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on 31 March 2018
Absolute nonsense. The 'tongue' he writes in strains the grammar structure in my head. And who needs a 50 page foreward? God I got bored.
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on 13 April 2015
I haven't read it all but it is the imagination and knowledge of JRR Tolkien. What is not to like? The Cottage of Lost Play is a wonderful first chapter and such a beautiful idea it made me cry! Everything you need to know about the origins of Middle Earth is all here. It is a commitment though. The style is more Silmarillion than Lord Of The Rings, and this is just book one of the three books that make up the History Of Middle Earth. There is a lot of accompanying explanatory text from Christopher Tolkien which is very illuminating also. If you can't get enough Tolkien there is plenty here to immerse yourself in. Astonishing that all of this came out of the brain of one man.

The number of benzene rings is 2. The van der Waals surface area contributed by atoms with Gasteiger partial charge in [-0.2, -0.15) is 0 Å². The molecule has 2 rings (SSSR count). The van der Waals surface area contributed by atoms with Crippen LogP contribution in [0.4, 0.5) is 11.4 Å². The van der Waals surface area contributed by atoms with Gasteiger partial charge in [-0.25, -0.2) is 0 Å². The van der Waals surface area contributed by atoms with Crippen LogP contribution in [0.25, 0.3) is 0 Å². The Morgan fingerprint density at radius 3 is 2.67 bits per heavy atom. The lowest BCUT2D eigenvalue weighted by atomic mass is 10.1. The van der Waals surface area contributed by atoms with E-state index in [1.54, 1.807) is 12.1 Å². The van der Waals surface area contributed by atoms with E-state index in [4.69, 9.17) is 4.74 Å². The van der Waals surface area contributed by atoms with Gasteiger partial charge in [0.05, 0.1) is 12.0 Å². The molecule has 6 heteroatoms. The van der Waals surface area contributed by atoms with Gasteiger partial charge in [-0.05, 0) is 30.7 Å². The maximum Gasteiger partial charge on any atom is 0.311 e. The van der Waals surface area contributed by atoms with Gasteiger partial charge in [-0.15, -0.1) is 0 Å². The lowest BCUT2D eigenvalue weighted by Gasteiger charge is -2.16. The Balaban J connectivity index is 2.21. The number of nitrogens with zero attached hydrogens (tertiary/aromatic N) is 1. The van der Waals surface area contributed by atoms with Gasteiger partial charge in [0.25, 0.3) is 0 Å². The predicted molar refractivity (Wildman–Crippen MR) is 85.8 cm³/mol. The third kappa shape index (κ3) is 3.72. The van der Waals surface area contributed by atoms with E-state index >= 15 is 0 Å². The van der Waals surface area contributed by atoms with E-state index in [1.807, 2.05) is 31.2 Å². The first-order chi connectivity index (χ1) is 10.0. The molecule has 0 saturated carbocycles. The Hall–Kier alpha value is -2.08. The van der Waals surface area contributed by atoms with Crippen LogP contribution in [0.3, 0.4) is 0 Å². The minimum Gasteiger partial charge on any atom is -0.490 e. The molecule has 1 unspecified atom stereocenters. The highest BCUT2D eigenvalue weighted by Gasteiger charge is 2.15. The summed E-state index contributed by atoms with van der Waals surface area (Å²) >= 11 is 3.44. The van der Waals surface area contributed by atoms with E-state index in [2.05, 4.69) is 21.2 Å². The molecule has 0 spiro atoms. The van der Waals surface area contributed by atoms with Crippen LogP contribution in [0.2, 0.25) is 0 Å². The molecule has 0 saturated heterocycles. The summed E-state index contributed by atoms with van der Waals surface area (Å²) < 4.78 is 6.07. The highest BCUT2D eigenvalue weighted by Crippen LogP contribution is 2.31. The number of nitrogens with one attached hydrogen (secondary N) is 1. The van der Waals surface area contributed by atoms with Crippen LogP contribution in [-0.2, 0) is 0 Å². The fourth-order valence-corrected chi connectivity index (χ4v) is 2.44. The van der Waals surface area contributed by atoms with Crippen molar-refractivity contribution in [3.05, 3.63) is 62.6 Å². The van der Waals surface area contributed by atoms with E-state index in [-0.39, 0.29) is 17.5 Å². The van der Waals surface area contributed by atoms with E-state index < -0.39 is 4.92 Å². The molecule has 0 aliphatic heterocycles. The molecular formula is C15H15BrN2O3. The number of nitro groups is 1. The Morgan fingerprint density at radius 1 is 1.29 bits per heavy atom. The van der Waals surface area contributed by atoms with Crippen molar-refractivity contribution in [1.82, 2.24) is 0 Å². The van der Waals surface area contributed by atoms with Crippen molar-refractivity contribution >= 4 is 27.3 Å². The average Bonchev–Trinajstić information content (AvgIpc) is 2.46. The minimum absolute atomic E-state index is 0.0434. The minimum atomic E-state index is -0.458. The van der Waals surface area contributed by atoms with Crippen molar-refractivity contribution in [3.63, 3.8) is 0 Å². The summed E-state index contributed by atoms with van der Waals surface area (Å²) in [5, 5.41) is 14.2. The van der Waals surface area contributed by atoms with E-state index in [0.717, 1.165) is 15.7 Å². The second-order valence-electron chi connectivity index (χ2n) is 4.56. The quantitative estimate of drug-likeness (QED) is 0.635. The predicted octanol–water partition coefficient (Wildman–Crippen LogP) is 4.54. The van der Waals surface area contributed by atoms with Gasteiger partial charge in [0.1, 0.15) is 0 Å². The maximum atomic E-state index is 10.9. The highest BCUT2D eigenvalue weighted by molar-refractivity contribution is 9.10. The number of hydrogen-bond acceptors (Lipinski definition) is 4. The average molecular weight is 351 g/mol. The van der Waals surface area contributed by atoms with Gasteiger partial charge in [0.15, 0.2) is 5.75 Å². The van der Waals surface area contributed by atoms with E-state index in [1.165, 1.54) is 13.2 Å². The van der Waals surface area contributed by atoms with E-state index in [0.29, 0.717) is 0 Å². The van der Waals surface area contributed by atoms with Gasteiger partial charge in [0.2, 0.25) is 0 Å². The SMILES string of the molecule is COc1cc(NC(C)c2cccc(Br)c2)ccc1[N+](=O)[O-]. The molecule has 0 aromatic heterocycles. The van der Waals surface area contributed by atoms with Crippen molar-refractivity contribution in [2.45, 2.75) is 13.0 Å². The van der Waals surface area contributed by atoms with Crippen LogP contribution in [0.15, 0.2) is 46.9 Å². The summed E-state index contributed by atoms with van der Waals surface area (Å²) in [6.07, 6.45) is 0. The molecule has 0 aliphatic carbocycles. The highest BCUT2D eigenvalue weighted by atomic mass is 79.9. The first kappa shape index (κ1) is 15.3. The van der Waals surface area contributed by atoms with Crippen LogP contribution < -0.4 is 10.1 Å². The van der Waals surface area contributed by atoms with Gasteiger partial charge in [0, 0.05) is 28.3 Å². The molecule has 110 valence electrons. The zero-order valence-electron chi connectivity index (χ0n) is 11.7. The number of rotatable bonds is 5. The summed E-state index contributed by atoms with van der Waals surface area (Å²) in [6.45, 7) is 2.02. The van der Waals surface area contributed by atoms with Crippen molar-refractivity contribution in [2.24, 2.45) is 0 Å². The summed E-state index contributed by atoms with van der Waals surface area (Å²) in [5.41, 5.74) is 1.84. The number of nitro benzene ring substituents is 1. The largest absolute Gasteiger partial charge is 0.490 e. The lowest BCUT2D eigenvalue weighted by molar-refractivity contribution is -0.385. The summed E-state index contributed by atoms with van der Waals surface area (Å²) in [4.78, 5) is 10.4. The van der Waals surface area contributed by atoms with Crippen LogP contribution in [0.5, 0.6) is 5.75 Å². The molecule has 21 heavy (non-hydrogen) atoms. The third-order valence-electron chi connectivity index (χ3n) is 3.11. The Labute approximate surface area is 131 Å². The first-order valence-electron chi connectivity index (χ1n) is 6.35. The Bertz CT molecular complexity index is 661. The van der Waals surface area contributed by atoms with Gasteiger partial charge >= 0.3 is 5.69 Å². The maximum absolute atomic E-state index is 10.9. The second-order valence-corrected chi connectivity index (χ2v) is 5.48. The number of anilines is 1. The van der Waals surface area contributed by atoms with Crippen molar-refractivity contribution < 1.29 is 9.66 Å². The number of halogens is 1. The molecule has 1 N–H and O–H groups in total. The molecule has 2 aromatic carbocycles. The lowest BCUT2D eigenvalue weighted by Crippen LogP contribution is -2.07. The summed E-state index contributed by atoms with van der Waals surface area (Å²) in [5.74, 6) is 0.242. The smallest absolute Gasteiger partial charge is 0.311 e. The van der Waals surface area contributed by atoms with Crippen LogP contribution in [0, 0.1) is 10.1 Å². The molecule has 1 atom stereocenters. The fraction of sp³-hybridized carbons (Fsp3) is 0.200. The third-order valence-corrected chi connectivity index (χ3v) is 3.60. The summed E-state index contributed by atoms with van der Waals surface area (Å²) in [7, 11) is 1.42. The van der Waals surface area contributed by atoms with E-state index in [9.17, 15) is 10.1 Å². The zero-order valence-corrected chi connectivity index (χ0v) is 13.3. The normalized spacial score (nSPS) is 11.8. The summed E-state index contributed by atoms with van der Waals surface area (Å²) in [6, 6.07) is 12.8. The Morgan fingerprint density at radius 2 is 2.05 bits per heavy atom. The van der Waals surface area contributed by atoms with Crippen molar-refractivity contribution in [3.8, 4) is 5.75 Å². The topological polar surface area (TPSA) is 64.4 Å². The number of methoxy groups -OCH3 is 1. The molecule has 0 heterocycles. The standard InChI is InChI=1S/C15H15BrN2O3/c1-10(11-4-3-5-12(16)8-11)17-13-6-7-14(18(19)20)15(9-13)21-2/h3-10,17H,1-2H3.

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on 27 September 2014
If you know & are enthral led by 'Lord of the Rings' you will develop a thirst for more detail & background. Here it is skilfully worked up by JRR's son Christopher. Read the Rings first, then tackle 'Silmarillion' & Morgoth's Ring. We need more like this.
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on 27 January 2015
I bought this book for my son for Christmas. It was on his wish list as he is a big JRR Tolkien fan. He was delighted with it. The packaging was very appropriate and despatch was prompt. Complete satisfaction with this purchase.
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on 5 January 2018
One for the LOR fans
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on 30 October 2015
Arrived quickly, excellent quality